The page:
May 8, 2007


I know that this topic doesn't really have anything to do with either Pigtown or design, but I was reading the obituary of Isabella Blow in the UK's Guardian newspaper. I also just read a hilarious book about the new form of obits, and this all tied in. The book has the wonderful title of "The Dead Beat: Lost Souls, Lucky Stiffs, and the Perverse Pleasures of Obituaries". Obituaries are one of the most widely read sections of the newspaper, and with this new form, they are even more popular. Instead of thinking of reading obits as being morbid, think of them as mini-biographies of people who are now gone.
I am from a family of newspapermen, and my sister's first job at the paper was writing obits. This was many years ago when obits were dry and purely informative, with no indication of the personality of the dead. This new wave in obit writing is telling the story of the dead. Here's a line from a New York Times obit written in the new way: Selma Koch, a Manhattan store owner who earned a national reputation by helping women find the right bra size, mostly through a discerning glance and never with a tape measure, died Thursday at Mount Sinai Medical Center. She was 95 and a 34B.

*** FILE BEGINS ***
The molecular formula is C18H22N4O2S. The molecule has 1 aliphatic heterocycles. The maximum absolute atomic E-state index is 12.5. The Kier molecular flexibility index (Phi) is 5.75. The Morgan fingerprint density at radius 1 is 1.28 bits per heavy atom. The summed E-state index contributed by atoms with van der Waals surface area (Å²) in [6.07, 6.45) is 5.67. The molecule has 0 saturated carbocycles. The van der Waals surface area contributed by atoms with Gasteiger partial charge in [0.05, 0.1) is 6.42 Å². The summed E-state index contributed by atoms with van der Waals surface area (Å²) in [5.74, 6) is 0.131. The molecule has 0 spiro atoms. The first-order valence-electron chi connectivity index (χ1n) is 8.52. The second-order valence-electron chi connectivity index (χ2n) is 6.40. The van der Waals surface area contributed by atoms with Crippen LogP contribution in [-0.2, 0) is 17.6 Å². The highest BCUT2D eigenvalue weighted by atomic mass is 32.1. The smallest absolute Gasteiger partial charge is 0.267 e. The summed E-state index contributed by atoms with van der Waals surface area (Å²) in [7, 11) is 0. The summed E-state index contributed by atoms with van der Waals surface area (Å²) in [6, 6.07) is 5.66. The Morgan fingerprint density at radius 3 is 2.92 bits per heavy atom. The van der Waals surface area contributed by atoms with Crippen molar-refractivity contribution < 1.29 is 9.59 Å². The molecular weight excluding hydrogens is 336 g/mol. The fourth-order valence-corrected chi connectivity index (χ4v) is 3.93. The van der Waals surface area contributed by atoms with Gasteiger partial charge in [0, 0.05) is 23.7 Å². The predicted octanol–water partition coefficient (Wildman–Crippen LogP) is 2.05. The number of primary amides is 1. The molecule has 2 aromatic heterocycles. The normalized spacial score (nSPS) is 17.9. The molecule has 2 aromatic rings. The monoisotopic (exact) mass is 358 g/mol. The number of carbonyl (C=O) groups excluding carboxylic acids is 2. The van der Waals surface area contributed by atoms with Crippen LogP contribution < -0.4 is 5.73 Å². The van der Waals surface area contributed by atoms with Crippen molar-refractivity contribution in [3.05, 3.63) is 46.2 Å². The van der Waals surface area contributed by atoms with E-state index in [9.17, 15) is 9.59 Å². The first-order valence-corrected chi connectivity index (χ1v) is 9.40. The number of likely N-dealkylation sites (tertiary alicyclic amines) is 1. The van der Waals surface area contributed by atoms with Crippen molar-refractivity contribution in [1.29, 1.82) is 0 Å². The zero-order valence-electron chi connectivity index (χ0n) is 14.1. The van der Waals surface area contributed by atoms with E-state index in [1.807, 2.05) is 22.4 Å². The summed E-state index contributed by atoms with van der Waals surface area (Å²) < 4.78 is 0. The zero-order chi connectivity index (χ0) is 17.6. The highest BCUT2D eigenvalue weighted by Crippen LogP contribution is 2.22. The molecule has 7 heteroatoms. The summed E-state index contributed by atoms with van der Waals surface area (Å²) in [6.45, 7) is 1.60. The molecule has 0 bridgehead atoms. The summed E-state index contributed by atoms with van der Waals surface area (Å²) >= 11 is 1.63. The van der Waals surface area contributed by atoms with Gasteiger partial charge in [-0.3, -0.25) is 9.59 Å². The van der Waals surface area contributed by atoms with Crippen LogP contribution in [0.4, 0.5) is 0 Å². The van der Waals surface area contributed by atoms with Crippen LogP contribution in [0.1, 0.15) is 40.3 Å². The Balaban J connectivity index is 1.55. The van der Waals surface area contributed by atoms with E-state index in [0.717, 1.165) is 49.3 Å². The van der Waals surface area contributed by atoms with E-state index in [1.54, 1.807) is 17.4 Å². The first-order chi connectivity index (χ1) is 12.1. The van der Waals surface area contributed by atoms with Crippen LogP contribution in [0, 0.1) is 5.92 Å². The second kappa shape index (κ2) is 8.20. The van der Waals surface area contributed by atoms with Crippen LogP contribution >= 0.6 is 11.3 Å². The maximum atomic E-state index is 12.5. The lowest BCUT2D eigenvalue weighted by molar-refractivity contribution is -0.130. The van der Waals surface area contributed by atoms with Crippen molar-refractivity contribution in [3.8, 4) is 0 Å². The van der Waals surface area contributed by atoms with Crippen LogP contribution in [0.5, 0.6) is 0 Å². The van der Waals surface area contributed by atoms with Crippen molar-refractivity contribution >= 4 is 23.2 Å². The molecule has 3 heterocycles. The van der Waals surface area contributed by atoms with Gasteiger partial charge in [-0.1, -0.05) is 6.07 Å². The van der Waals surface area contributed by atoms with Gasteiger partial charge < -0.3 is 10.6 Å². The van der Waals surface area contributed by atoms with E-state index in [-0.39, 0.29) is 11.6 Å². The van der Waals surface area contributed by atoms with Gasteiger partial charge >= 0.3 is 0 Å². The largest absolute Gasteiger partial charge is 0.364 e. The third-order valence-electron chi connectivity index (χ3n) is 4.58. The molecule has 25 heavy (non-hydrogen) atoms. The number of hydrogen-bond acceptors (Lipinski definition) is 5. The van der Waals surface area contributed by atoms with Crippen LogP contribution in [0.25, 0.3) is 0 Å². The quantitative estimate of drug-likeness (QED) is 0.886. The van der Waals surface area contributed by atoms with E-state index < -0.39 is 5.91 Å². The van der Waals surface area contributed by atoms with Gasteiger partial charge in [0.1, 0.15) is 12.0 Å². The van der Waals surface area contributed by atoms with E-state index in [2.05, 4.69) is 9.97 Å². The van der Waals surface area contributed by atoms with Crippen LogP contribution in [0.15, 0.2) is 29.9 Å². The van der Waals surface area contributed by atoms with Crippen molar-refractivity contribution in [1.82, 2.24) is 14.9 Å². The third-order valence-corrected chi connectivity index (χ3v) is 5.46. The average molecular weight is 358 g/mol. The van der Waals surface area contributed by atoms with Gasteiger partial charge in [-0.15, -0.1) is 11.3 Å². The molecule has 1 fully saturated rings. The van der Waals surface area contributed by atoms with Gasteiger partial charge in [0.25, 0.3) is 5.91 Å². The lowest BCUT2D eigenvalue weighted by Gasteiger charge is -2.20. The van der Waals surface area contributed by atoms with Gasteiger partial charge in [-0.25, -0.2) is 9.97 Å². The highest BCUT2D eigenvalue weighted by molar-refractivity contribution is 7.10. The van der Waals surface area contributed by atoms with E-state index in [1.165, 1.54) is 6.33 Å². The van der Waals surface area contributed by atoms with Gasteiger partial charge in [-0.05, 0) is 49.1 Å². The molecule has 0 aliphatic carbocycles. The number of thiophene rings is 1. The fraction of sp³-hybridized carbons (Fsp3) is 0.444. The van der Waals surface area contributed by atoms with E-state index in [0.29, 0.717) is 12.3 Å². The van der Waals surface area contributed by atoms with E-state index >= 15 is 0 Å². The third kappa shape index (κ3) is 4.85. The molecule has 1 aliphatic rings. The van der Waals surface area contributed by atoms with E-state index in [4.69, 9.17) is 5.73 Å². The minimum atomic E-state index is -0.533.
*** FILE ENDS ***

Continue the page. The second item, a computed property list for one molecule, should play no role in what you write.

The final line in the Guardian's obit for Isabella Blow is "She is survived by Detmar [Blow] and a considerable hat collection."


  1. I always read the obits- I find them fascinating. And poor Isabella Blow- she was quite a character.

  2. My first job out of college, at lunch the girls would read the NY Times obits and we would cut out the best ones. I think I still have my had a line in it from a friend of the deceased and it said "the man was a saint!" We would tape them to our page-a-day desk calendars.

    I loved that last line of the Guardian obit. Thanks for sending me the link. Sounds like she was battling depression as well. At least she had a colorful life the short time she was here.

  3. I was wondering if anyone would be blogging about her. Britain cherishes it's eccentrics. They don't seem to flourish with the same flare in our soil.


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